Chrysler’s UAW Workers To Ratify After Dramatic Split Vote.

Chrysler’s outgoing labor contract expired with a bang Sept. 14 — when Chrysler and Fiat CEO Sergio Marchionne blasted UAW President Bob King in a letter — and then wrapped up on an equally dramatic note Wednesday.

After a week of close voting on a tentative new labor contract, the UAW reported Wednesday that 54.8% of Chrysler’s total 26,000 hourly workers had voted in favor of the deal, but 55.6% of the 5,000 skilled-trades workers voted against it.

The rare divided vote sent the UAW’s leadership into a quandary. The union’s constitution requires a simple majority to ratify the pact, but it allows skilled-trades workers to reject their particular terms.

Chrysler had no interest in resuming bargaining, suggesting the entire contract could be sent into binding arbitration after nearly 14 weeks of negotiations.

But after two meetings, King said UAW leaders decided that Chrysler’s skilled-trades workers voted against the deal because of general economic issues.

“You want to protect the rights of the minority, but you can’t let the minority overrule the rights of the majority,” King said.

Chrysler’s deal, which was less lucrative than those at General Motors and Ford, passed with the closest vote. Chrysler, which reports third-quarter results Friday, had argued it is the financially weakest.

Carmakers, jobs makers

The UAW’s new contracts put the Detroit Three on the front lines of job creation at a time when U.S. unemployment is 9.1% and President Barack Obama is trying to convince Republicans to pass his jobs plan.

“The No. 1 priority, not just for our membership but for our communities and the United States … was to create more jobs, decent middle-class jobs, and I really feel like we strongly accomplished that,” UAW President Bob King told the Free Press in an interview Sunday.

The new contracts promise to add 20,000 jobs in all, although many depend on a further recovery of the U.S. economy and a higher demand for vehicles. Ford promises to add the most, 12,000, followed by General Motors, with more than 6,000, and then Chrysler, with 2,100.

UAW wins in this year’s contract talks include decisions by GM to reopen a plant in Spring Hill, Tenn., and Ford’s decision to make the next-generation Fusion in Flat Rock, in addition to Mexico. Chrysler plans to invest $1.3 billion across several plants.

Historically, the UAW has negotiated for better benefits and increases in base wages. This year, the UAW’s priority was to win more jobs, a wage increase for entry-level workers and a better profit-sharing plan for the 112,000 hourly autoworkers at GM, Ford and Chrysler.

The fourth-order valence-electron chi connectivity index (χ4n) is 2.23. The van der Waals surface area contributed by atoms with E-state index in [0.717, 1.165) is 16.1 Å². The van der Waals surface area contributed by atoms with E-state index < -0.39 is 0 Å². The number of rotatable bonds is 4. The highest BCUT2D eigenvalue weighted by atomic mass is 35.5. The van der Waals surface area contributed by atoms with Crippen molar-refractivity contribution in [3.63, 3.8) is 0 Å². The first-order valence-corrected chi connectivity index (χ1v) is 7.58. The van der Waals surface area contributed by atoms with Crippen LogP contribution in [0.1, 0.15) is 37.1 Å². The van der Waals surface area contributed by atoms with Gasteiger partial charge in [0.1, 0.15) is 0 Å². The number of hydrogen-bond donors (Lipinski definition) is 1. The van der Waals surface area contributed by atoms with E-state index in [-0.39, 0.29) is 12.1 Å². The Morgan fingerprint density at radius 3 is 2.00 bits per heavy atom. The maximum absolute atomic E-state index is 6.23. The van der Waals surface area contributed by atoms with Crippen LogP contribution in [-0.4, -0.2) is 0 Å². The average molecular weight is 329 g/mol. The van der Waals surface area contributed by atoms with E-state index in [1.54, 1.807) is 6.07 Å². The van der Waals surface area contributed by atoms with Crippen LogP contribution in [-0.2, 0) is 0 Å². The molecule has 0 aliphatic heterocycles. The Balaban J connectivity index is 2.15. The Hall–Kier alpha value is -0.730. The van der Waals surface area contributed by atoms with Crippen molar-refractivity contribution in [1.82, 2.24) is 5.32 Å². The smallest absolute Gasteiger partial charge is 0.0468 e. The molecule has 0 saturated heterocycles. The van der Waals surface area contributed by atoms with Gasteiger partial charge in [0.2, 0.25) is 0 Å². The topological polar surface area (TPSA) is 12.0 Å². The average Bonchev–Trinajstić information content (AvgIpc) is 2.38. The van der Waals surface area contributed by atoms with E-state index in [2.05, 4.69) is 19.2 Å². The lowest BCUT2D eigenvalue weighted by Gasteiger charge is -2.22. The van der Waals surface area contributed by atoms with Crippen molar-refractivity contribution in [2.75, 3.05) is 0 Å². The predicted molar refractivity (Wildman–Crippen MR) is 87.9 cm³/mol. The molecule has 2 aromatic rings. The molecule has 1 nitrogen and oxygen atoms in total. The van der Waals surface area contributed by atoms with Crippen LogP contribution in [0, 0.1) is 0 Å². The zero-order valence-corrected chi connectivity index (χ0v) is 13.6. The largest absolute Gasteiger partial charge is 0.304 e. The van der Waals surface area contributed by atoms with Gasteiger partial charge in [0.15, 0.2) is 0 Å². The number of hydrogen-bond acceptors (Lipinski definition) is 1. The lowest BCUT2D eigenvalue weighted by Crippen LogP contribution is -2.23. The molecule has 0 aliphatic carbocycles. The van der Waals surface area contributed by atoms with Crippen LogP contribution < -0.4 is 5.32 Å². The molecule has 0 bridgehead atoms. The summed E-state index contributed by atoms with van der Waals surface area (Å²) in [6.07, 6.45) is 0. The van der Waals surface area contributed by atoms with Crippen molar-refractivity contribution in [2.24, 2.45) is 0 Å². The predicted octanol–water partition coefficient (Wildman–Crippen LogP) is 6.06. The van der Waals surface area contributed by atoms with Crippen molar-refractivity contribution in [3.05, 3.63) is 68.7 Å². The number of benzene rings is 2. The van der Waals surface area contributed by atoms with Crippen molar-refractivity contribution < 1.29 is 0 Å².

“All things considered, it was a successful set of negotiations for both sides,” said Art Schwartz, former GM labor negotiator and president of Labor and Economics Associates. “And you can’t say that very often.”

GM, Ford and Chrysler were able to keep their long-term labor costs almost flat, Schwartz said, because there are no base wage increases for workers hired before 2007 and no cost-of-living increases.

“We did what was necessary to do to keep the companies, over the long term, viable,” King said. “I think it is kind of a major shift in how we approached negotiations and how we approached compensation.”

‘Very rocky’

But King’s strategy came with huge risks that nearly backfired. At Chrysler, 55.6% of Chrysler’s approximately 5,000 skilled-trades workers voted against the contract while more than 60% of Chrysler’s production workers voted yes.

On Wednesday, the UAW held two meetings to resolve the split vote. If the skilled-trades workers had voted against the contract because of changes that specifically affect only their work, then the UAW would have tried to renegotiate a portion of the Chrysler agreement, King told reporters Wednesday.

“It was overwhelmingly clear that the issues were economic issues and not skilled-trades issues,” King said.

King said he doesn’t anticipate a major backlash from skilled-trades workers after the decision. “We did not go against what the skilled trades voted for,” King said. “We went with what the majority of members said — that they thought this agreement should be ratified.”

Ford’s contract also looked like it was in trouble when voting began, as workers at assembly plants in Wayne and Chicago. voted against the deal. “Very rocky,” is how King characterized the Ford voting process.

Ford’s contract will provide a before-tax signing bonus of $6,000, an early profit-sharing payment of about $3,700 and a $250 competitive award.

“The first people who voted kind of reacted emotionally with traditional expectations,” King said. “But the more we got out and talked to members, gave them all the facts, the more members were willing to vote in favor.”

Entry-level raises

King also won raises for entry-level workers.

At all three companies, entry-level workers hired after 2007 will see their wages increase to $19.28 by the end of the contract.

Entry-level workers for the Detroit Three are hired at between $14.65 and $16 per hour. Depending on the starting wage, the contracts provide a 20% to 30% wage increase.

No vacation

The UAW’s grueling contract talks with the Detroit Three began on July 25 — nearly 14 weeks ago.

But King isn’t planning a vacation.

Instead, he will continue to monitor the UAW’s ongoing negotiations with the State of Michigan and plans to continue to try to organize automakers with plants in the South.

“I am headed over to India next week for a … meeting with unions from every part of the world,” King said. “One of the major topics there will be workers’ right to organize.”  Source:  Brent Snavely, Detroit Free Press.


Posted on October 27, 2011, in Labor Relations and tagged , , , , , . Bookmark the permalink. Leave a comment.

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